Hydraulic investigation of Hadrian aqueduct

C. Tsiouri, Hydraulic investigation of Hadrian aqueduct, Diploma thesis, 260 pages, Department of Water Resources and Environmental Engineering – National Technical University of Athens, Athens, October 2018.



Hadrian aqueduct was constructed on 140 AD, by the method of sequential shaft excavation, in order to provide water supply at the ancient roman distinct in Athens, Greece. It begun at the Olympic Village region and ended, after approximately 20 km, at Dexameni in Kolonaki region. Until its operational end, a lot of modifications were performed and it was connected to many supplementary aqueducts in order to increase its capacity. The scope of this Diploma Thesis is the hydraulic investigation of Hadrian Aqueduct, namely the confirmation of its theoretical discharge value as well as its response to various analysis scenarios. In particular, a parametric study was conducted focusing on the discharge, the topography, the cross-section dimensions as well as the entrance points of additional water supply. After digitizing any available historical records (i.e. 2 sets of longitudinal sections, consisting of ten drawings each) and finalizing the longitudinal section and the plan view of the aqueduct, the aforementioned scenarios were applied, in order to investigate hydraulically the aqueduct, using the hydraulic simulation software HEC – RAS. Initially, the segment Agios Dimitrios – Dexameni was ignored from the plan view of Hadrian Aqueduct, as there were no sufficient evidence regarding the shape of its longitudinal section. For this assumption, two scenarios regarding the shape of the longitudinal section were modeled: the former with constant cross-section along the aqueduct and the latter with cross-sections of different dimensions, as derived from the final longitudinal section of the aqueduct. As for the discharge scenarios, scenarios of steady, permanent discharge along the aqueduct were initially analyzed, with discharge values ranging from 10 to 150 L/s, while the value of 150 L/s corresponds to the maximum discharge transported at the aqueduct. In the sequel, scenarios with different discharge values in the segments of the longitudinal section that consist connection points with the supplementary aqueducts were analyzed. The supplementary aqueducts, that were considered at the respective discharge scenarios, are located at Kokkinara region and at Halandri, Attiki. For the first supplementary aqueduct, different inflow scenarios are considered in order to achieve a discharge of 150 L/s after the connection point, while, respectively, for Halandri the additional inflow discharge is Q=50 L/s, in order to achieve 180 L/s discharge downstream of the connection point. The same discharge scenarios were also applied, when the segment Agios Dimitrios – Dexameni is included in the plan view, and led to similar analysis results as before. From the sum of the results, four regions along the Hadrian Aqueduct were defined, where the aqueduct works under pressure even for the lowest discharge value (i.e. Q=10 L/s). This is attributed to the abrupt inclination changes of the longitudinal section, which must be modified accordingly so that the Aqueduct to work as an open channel. It is noted that for all the aforementioned scenarios, a Manning coefficient equal to n=0.020 was selected. The modification of the longitudinal section was exclusively performed at these four regions, aiming to create smooth inclinations and was verified by steady discharge scenarios along the aqueduct, with discharge values ranging from 10 to 150 L/s. In addition, at the modified Aqueduct, the scenario of additional discharge from Halandri that results to total discharge of Q=180L/s at the downstream segment was considered as the worst case scenario. For this scenario, the inclinations were properly modified until the Hadrian Aqueduct worked as open-channel with free surface flow. Finally, different values of Manning coefficient (i.e. n=0.017, n=0.020, n=0.025) were considered at the analyses, in order to simulate all possible types of roughness in the inner wall surface of the Aqueduct. The results of these analyses revealed that, for n=0.025, the Hadrian Aqueduct works locally under pressure in different regions from those that were initially modified. After the end of the analyses, important conclusions have been drawn regarding the first approach of the hydraulic investigation and many topics of future research on the Hadrian Aqueduct have been revealed.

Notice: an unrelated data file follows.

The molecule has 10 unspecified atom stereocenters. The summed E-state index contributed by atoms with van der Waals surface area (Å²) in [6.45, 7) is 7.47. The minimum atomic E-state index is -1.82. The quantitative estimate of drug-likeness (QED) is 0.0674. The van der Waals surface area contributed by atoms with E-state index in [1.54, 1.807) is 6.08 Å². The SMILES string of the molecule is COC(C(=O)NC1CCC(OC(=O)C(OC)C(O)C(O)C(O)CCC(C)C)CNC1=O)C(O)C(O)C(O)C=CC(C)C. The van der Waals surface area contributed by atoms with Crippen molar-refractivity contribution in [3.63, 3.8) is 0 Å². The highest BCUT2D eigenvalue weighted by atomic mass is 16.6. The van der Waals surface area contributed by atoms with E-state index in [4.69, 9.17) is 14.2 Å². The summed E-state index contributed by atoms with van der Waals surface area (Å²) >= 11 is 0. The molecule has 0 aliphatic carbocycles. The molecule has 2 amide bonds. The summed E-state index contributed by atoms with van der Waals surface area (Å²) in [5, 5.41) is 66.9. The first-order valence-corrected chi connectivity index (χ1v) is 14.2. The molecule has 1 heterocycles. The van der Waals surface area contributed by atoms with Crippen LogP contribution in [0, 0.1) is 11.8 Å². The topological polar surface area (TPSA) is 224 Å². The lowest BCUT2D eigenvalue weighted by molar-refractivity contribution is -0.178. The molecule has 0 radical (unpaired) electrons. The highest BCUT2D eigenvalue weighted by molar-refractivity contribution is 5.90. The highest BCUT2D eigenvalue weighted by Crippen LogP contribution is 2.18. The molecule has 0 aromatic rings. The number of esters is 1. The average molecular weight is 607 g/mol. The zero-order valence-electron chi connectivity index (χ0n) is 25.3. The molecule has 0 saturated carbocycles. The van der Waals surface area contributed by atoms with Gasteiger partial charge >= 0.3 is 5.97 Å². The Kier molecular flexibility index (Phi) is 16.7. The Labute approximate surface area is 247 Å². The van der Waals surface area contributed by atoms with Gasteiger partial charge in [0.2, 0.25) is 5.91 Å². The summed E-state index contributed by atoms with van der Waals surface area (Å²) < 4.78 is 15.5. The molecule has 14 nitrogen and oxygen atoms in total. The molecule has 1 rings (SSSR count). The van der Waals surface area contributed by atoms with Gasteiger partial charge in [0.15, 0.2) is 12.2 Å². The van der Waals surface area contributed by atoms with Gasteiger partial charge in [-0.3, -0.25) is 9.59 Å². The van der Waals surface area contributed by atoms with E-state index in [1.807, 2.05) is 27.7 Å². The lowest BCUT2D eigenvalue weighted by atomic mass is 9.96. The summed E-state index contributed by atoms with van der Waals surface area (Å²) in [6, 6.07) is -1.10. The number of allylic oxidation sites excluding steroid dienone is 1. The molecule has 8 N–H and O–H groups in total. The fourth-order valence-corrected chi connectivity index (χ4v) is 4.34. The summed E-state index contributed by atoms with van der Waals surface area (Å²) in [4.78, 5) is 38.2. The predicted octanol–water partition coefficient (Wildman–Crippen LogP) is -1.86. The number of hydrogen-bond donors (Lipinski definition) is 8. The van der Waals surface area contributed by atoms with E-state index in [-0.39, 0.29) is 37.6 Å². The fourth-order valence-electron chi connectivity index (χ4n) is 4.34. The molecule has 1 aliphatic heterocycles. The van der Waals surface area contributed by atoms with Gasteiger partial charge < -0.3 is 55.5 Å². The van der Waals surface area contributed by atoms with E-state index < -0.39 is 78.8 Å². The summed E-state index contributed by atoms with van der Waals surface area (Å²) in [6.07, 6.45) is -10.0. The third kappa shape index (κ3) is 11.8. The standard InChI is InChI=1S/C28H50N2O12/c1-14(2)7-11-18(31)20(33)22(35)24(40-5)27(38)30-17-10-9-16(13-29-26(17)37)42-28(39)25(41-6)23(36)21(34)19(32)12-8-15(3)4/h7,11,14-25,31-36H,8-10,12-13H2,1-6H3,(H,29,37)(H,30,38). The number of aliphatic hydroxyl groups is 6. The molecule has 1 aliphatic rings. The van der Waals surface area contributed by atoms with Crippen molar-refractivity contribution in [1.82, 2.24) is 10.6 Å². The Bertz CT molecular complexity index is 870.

PDF Full text (14715 KB)